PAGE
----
Despite the ongoing health crisis, Beacon Hill Books is pressing on with its plan to open on Charles Street.
“I’m still moving forward, even though this is a crazy moment to be embarking on a new enterprise,” said Chestnut Streetresident Melissa Fetter in regard to opening a bookstore and café in the building at 71 Charles St. that was formerly home to The Hungry I restaurant. “My instinct is it’s going to work, and I’m counting on the support of the community to make it happen.”
Fetter intends to transform the first three floors of the 3,000 square-foot, four-story building into a retail space with floor-to-ceiling bookcases, with the third floor devoted exclusively to children’s books. The former Hungry I space will also be converted into a garden-level café.
After closing on the purchase of the building in September and finalizing plans for the new business in December, Fetter knew that renovating a building dating back to the 1850s would be fraught with challenges. But before the COVID-19 pandemic struck, she expected to be open his fall.
“Since then, we’ve been making our way through the various bureaucratic levels of approval,” Fetter said.
So far, the proposal has received a vote of approval from the Beacon Hill Architectural Committee, as well as a letter of non-opposition from the Beacon Hill Civic Association Zoning and Licensing Committee, but it’s still awaiting additional permitting and approvals from the city.
“In the interim while we’re waiting for all the approvals, we’re making emergency repairs to the building, including restoring an about-to-collapse chimney,” Fetter said. “Bricks on the front and back facades became separated from the building, so about 75 percent of them had to be removed and reattached.”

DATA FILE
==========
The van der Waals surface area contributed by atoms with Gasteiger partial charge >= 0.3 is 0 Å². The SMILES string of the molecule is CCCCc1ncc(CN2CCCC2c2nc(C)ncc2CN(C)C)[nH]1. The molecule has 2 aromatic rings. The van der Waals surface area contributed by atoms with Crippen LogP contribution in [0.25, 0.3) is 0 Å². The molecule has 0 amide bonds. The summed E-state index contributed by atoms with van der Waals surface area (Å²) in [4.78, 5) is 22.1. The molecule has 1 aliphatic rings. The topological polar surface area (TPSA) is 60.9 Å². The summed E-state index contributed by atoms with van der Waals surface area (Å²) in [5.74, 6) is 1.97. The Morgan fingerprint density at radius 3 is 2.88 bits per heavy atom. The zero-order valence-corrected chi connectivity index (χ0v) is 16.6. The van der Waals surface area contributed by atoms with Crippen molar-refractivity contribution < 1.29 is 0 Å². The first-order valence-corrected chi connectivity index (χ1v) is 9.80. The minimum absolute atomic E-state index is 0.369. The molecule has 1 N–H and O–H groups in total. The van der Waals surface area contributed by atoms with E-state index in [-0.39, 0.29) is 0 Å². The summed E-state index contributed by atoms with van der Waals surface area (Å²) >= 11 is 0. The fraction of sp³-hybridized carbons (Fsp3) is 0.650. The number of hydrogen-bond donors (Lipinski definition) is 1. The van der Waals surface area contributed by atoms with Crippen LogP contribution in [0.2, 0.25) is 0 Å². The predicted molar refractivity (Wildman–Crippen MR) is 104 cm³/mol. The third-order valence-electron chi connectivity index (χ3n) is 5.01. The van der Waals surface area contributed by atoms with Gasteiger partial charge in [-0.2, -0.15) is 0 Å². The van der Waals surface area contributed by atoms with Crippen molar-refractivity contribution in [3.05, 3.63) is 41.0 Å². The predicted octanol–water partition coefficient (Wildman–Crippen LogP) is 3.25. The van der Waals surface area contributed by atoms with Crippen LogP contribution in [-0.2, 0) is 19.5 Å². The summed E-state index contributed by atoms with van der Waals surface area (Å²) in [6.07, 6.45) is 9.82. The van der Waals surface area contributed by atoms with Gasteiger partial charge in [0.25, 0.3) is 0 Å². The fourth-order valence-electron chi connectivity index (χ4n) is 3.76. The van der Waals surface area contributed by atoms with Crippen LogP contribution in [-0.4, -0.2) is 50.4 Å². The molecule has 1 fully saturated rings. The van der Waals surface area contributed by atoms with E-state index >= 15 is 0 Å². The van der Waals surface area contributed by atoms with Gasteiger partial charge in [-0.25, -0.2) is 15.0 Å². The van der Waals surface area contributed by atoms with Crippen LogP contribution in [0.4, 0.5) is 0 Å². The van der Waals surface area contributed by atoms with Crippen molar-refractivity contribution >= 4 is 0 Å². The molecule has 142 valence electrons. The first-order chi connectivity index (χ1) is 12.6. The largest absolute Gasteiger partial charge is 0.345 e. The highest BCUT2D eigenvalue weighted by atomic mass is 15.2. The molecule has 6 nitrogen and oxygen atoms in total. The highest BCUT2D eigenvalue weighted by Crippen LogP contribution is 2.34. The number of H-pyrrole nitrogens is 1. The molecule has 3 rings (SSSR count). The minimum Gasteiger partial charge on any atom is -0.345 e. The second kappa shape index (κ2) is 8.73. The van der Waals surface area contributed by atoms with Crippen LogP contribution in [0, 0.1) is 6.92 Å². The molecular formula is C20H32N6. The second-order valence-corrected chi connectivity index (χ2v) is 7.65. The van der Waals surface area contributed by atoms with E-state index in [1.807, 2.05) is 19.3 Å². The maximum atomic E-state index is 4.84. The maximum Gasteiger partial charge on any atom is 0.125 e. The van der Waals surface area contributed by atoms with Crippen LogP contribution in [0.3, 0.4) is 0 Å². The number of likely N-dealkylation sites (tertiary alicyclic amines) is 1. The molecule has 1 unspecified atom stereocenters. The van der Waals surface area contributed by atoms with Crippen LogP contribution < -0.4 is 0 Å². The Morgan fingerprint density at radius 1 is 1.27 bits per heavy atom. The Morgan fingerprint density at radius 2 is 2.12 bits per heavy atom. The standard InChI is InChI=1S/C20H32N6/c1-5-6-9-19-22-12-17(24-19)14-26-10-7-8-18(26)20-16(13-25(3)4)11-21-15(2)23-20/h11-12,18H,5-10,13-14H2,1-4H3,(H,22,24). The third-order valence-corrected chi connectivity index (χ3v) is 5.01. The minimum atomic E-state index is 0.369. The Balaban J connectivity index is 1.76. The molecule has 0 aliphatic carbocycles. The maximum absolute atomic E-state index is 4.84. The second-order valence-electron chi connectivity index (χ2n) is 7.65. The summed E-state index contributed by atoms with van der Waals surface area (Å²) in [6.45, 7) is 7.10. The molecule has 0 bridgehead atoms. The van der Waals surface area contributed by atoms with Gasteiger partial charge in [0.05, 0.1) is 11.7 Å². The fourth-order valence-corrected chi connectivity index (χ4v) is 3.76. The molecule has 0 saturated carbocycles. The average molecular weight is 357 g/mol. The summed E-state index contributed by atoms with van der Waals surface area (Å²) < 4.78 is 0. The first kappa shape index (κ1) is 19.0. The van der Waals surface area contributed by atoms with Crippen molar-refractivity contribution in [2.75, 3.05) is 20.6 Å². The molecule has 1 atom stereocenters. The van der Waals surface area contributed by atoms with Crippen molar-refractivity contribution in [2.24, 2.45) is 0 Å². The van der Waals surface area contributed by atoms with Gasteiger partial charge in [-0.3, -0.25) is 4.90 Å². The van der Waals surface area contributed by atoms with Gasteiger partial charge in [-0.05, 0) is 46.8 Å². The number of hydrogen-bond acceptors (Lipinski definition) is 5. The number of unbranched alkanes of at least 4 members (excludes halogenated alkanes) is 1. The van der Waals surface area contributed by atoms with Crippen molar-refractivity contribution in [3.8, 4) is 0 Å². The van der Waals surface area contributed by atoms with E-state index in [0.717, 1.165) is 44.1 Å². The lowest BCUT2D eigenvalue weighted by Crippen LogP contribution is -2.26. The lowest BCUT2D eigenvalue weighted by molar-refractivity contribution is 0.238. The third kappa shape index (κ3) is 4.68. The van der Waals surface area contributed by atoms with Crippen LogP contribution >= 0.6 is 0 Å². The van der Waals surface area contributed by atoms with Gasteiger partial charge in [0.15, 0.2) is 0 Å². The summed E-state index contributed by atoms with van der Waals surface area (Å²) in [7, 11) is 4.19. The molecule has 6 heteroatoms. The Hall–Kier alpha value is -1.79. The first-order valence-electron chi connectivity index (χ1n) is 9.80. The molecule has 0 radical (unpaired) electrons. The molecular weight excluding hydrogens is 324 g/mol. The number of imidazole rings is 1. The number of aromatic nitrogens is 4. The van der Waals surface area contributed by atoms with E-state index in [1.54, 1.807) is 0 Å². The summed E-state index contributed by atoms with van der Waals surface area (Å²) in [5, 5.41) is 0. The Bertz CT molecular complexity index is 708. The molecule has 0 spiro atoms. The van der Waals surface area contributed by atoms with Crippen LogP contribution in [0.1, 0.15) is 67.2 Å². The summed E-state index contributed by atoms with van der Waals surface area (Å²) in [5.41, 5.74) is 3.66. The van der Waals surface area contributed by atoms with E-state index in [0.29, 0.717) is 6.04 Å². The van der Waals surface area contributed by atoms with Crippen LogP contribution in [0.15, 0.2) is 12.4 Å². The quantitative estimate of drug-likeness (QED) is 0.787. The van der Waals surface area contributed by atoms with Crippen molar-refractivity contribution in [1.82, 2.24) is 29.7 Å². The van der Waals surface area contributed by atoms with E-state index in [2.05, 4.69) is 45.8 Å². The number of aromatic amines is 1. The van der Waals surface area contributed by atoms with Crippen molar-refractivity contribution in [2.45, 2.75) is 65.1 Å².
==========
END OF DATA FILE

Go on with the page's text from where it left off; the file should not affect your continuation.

Other emergency work has also been undertaken, including repairing roof tiles that were falling off the building and restoring windows Fetter said were “precariously attached.” Excavation and repair work will follow on a sewer line beneath the building that extends under the sidewalk and below the middle of Charles Street.
Fetter is also waiting on approval to install an elevator that would operate between the garden-level café and the third-floor. (The building’s fourth floor would serve as office space.)
“We’re putting in the elevator at great expense to make it a fully accessible building to all,” she said. “All this is the preamble to building the bookshelves, building out the café and starting the bookstore. If I had to guess, we’re probably a year out from the store opening.”
But despite the setbacks she has encountered and still faces, such as how social distancing will ultimately factor into her business plan, Fetter remains committed to the idea of the bookstore becoming a gathering space and a community resource for the neighborhood.
“Bookstore are more important than ever given [the current health crisis and social turmoil],” she said. “Bookstores and books are places to understand different points of view, and to escape when we need to find some solace.”